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JoAnne Green, Founder/Editor,/Publisher
JoAnne Green














Creating Safer Polio Vaccine Strains for the Post-Eradication Era


photo of a daffodil by JoAnne Green


While the goal of polio virus eradication is in sight, there are concerns about post-eradication manufacturing and stockpiling vaccine stores containing live virus that could escape and repopulate the environment. A study published on December 31st in PLOS Pathogens reports the generation of new vaccine strains that appear both effective and unable to cause disease after accidental or intended release.

Different types of polio vaccines currently exist, but none are optimal from a safety point of view. Live attenuated (weakened) vaccine strains carry genetic mutations that prevent them from causing disease, but they can--in rare cases--revert to more dangerous (or virulent) virus. There are also examples in which live attenuated virus can survive in the gut of immune-compromised individuals and can be shed into the environment through their feces. Inactivated vaccines are themselves safe, but their production at present involves growing large amounts of wild-type (i.e., active virulent) virus that is then killed with a chemical called formalin.

After eradication, WHO plans to stop the use of live-attenuated polio vaccines. In addition, to improve safety, WHO has strongly encouraged new manufacturers to switch the source of inactivated virus from virulent wild-type strains to an attenuated strain, named after the polio vaccine pioneer Sabin. Arguing that the attenuated Sabin strain is unstable and therefore potentially problematic, Philip Minor, from the National Institute for Biological Standards and Control in Potters Bar, UK, and colleagues present data on alternative attenuated strains which they propose as a safer alternative source for inactivated vaccine.

The researchers started with a Sabin vaccine strain whose attenuation and reversion has been extensively studied and is well understood. Based on this knowledge, they modified a particular region of the viral RNA in ways that they predicted would make the resulting strains genetically stable (i.e. they would not revert to wild-type or other virulent forms). They then compared these new strains with both the original Sabin vaccine strain and the wild-type strain currently used in the production of inactivated vaccine.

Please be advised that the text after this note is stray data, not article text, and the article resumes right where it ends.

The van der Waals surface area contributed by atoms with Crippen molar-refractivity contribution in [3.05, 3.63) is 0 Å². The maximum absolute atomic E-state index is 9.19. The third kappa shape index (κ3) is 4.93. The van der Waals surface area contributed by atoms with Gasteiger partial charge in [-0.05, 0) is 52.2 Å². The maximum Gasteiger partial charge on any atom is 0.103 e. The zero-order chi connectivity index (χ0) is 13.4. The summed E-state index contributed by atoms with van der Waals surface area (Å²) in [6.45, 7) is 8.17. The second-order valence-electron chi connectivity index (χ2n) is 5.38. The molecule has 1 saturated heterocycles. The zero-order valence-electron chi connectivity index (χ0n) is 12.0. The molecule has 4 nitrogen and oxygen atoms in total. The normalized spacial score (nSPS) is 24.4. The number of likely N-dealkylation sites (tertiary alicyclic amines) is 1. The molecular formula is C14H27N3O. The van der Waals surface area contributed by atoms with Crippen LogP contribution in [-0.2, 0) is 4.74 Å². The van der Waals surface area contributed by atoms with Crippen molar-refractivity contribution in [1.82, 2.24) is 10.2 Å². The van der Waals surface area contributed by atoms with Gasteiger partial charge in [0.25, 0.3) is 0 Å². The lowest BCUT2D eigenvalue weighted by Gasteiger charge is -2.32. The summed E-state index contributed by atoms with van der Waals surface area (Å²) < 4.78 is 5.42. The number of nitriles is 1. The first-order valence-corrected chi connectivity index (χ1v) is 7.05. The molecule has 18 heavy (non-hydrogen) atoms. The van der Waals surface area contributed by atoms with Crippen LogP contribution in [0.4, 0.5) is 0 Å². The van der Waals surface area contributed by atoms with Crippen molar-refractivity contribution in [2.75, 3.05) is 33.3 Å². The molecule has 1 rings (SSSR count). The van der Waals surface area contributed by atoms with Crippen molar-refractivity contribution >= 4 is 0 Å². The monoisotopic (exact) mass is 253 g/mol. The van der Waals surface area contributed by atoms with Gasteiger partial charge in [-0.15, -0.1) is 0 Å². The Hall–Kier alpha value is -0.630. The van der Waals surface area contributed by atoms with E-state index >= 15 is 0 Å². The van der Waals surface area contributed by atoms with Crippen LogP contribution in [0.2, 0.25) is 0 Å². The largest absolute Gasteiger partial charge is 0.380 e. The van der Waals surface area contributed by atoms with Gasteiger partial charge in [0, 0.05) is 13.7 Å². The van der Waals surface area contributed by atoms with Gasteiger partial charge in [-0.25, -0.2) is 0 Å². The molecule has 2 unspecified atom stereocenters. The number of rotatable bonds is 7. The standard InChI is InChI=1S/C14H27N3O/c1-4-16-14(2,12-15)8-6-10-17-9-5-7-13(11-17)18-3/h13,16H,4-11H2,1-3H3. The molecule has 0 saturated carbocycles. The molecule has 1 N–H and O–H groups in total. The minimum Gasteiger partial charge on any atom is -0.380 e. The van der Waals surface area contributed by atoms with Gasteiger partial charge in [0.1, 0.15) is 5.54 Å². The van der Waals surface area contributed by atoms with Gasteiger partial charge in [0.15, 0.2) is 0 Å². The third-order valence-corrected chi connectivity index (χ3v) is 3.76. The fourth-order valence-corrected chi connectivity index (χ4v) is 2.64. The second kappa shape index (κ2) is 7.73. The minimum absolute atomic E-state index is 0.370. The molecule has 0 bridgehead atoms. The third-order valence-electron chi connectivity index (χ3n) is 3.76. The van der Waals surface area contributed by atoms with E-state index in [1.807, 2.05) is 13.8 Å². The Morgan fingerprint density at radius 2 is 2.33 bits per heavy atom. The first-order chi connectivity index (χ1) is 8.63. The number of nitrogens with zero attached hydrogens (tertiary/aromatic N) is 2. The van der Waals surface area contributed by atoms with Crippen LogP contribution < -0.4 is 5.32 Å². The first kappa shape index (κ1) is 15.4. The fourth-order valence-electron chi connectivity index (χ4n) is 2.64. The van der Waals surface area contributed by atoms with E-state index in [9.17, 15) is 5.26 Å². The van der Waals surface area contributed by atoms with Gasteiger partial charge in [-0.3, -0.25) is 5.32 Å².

Besides testing the genetic stability of the new strains, the researchers examined their ability to grow in tissue culture (necessary for vaccine production), their risk for causing paralysis in mice engineered to carry a human polio-virus receptor, and whether--after inactivation--they effectively immunized rats. Finally it was shown that these new strains were unable to infect primates by mouth. In all these tests, the new strains behaved as predicted, that is, they are effective, suitable to mass production, and safer than the alternatives.

"We have developed new strains for IPV production with negligible risk to the human population should they escape", the researchers conclude, and add that the attributes of the new strains "allow for safe vaccine production in the post-eradication world."

To address whether the use of new vaccine strains is compatible with WHO's stated post-polio eradication strategy, the researchers state that the current WHO action plan "leaves open the option of assessing new derivatives by an expert panel that will compare the novel strains to the Sabin strains with respect to degree and stability of attenuation, potential for person to person transmission and neurovirulence in animal models to define the containment required which is not specified". The researchers would like their strains assessed in this way. At the very least, they say, this will establish a system for assessment, which they think is necessary.



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